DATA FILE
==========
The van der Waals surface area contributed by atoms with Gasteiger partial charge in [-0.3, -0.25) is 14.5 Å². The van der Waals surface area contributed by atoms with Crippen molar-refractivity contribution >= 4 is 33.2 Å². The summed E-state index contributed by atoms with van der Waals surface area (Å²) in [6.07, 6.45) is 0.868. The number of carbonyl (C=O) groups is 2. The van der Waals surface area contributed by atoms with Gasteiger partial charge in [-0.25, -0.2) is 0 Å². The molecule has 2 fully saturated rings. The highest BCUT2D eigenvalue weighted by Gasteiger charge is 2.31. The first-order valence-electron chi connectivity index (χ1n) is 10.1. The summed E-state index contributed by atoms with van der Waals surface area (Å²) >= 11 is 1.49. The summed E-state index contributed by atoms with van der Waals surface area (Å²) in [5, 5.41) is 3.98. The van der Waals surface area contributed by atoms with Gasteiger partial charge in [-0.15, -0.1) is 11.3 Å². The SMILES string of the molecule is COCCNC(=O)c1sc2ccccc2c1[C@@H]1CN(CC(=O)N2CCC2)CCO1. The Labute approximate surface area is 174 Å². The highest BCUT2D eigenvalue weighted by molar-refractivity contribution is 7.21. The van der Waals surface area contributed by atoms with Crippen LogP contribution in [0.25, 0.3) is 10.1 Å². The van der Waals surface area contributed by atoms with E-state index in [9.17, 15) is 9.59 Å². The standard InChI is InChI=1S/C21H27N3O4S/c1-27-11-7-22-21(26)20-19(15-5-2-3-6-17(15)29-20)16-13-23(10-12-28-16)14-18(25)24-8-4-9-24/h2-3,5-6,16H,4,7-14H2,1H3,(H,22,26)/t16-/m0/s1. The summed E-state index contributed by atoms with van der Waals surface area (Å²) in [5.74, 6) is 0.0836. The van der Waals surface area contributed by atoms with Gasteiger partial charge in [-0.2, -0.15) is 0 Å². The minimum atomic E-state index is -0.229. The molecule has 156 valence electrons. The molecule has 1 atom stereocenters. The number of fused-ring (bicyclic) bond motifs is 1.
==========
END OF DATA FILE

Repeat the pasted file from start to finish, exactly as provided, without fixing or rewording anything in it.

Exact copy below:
The van der Waals surface area contributed by atoms with Gasteiger partial charge in [-0.3, -0.25) is 14.5 Å². The van der Waals surface area contributed by atoms with Crippen molar-refractivity contribution >= 4 is 33.2 Å². The summed E-state index contributed by atoms with van der Waals surface area (Å²) in [6.07, 6.45) is 0.868. The number of carbonyl (C=O) groups is 2. The van der Waals surface area contributed by atoms with Gasteiger partial charge in [-0.25, -0.2) is 0 Å². The molecule has 2 fully saturated rings. The highest BCUT2D eigenvalue weighted by Gasteiger charge is 2.31. The first-order valence-electron chi connectivity index (χ1n) is 10.1. The summed E-state index contributed by atoms with van der Waals surface area (Å²) >= 11 is 1.49. The summed E-state index contributed by atoms with van der Waals surface area (Å²) in [5, 5.41) is 3.98. The van der Waals surface area contributed by atoms with Gasteiger partial charge in [-0.15, -0.1) is 11.3 Å². The SMILES string of the molecule is COCCNC(=O)c1sc2ccccc2c1[C@@H]1CN(CC(=O)N2CCC2)CCO1. The Labute approximate surface area is 174 Å². The highest BCUT2D eigenvalue weighted by molar-refractivity contribution is 7.21. The van der Waals surface area contributed by atoms with Crippen LogP contribution in [0.25, 0.3) is 10.1 Å². The van der Waals surface area contributed by atoms with E-state index in [9.17, 15) is 9.59 Å². The standard InChI is InChI=1S/C21H27N3O4S/c1-27-11-7-22-21(26)20-19(15-5-2-3-6-17(15)29-20)16-13-23(10-12-28-16)14-18(25)24-8-4-9-24/h2-3,5-6,16H,4,7-14H2,1H3,(H,22,26)/t16-/m0/s1. The summed E-state index contributed by atoms with van der Waals surface area (Å²) in [5.74, 6) is 0.0836. The van der Waals surface area contributed by atoms with Gasteiger partial charge in [-0.2, -0.15) is 0 Å². The minimum atomic E-state index is -0.229. The molecule has 156 valence electrons. The molecule has 1 atom stereocenters. The number of fused-ring (bicyclic) bond motifs is 1.